You need to look at why costs are higher or lower than expected. This could either be due to inaccurate planning or to price changes. For example, maybe you did not expect to have to travel as much as you did. Or perhaps a rise in petrol prices has made travel more expensive than you accounted for.
Month to month spending may also differ quite a lot due to once-off expenditures such as for equipment or training courses. This is why the monthly reports need to include figures for the year to date – so you can get a good general idea of the spending of the organisation in comparison to the budget. If you overspend your budget by more than 20% on daily running costs it usually means you have a problem, which needs to be urgently addressed.
Underspending by too much can also be a problem. It can mean that you are not using your resources well or you are not achieving what you set out to do. You need to tell your donor as soon as possible if you see you will not spend all the money, or if you are unable to carry out activities as planned. Explain the situation and decide what you want to do. Either ask permission to use the money the following year - you may be able to postpone the activity until then – or to use the money for something else. If you do not request permission in advance, you will be expected to give the money back
A qualified auditor needs to audit your financial records at the end of every financial year. This should be done by 1 April for your annual report to be able to include an audited financial report.
An audit officially confirms that the financial records of your organisation are a true record of your financial activities. It also helps you learn how to manage the financial systems of your organisation better
How to choose an auditor
Get recommendations from other NPOs as it is good to have an auditor who knows how such organisations work. Also, try to use the same auditor every year so they become familiar with your particular financial issues. You might find that there are auditors in your community, or in a nearby community, who are willing to do volunteer work for an NPO.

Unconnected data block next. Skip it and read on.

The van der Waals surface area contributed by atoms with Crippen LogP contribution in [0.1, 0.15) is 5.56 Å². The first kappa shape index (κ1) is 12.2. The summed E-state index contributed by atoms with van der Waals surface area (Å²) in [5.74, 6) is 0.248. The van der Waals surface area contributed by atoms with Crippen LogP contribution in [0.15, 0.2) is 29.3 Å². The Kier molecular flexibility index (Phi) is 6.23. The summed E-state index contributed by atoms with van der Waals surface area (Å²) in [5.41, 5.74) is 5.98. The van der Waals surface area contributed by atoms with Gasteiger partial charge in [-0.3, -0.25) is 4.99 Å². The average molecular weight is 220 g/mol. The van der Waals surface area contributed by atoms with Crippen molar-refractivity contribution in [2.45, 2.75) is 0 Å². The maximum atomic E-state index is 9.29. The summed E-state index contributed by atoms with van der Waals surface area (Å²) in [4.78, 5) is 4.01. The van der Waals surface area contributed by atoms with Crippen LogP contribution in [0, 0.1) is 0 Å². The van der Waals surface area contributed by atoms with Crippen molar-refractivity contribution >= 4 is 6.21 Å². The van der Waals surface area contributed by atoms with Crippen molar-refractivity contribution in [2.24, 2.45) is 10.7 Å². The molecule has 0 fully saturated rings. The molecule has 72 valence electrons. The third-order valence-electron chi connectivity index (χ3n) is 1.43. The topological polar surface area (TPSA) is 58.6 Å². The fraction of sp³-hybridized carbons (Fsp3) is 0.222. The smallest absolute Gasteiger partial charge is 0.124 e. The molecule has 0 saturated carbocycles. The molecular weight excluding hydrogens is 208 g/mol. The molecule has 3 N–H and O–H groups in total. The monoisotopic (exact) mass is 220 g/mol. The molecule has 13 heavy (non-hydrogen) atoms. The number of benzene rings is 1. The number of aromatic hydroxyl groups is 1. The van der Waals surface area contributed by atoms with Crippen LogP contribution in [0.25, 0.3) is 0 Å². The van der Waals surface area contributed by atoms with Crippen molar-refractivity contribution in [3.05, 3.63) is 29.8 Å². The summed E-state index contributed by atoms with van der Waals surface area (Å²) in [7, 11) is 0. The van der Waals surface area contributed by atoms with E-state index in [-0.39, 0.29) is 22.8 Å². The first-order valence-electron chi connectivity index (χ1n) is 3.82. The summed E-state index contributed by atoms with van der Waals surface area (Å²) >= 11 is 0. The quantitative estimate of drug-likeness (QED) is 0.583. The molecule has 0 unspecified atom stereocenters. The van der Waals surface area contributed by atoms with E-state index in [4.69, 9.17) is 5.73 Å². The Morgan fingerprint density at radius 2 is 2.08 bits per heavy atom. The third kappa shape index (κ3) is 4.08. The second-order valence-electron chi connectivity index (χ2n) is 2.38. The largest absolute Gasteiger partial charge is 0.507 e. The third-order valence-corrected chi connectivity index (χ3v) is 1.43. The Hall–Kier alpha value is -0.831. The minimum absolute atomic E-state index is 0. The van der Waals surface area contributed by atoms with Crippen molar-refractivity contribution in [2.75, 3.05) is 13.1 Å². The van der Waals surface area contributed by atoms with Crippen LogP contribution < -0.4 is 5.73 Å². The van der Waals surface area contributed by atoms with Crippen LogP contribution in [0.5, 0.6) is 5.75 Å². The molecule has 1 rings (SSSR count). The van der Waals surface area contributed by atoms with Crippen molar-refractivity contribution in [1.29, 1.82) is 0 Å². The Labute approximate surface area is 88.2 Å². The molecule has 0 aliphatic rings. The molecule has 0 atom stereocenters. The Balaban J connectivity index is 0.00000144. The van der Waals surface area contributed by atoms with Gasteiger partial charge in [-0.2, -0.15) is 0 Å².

Your governing board must always approve an auditor before being appointed. You need to write a note in your organisation’s minutes that the governing board has approved the auditor. If you are a Section 21 company this must be agreed on at an Annual General Meeting (AGM).
Remember to include the cost of the audit in the funding applications of your projects. Also build a good financial management system throughout the year so that you are prepared for your audit
The three parts of an audit report
A statement of income and expenditure
This can also be called a financial statement or financial report.
The balance sheet
This lists all your organisation’s assets (what the organisation owns) and shows the total worth of your organisation.
The auditor’s declaration
This states that the finances of your organisation are in order, and that your statement of income and expenditure and balance sheet have been reviewed. This declaration will not be issued if there are any financial irregularities. This is a serious matter and your auditor will advise you what you need to do.
It is very important that your organisation understands the auditor’s report. It is part of the auditor’s job to make sure that you do, so do not feel bad if you need it to be explained to you.
Building a good financial management system is extremely important for the long-term sustainability and effectiveness of your organisation.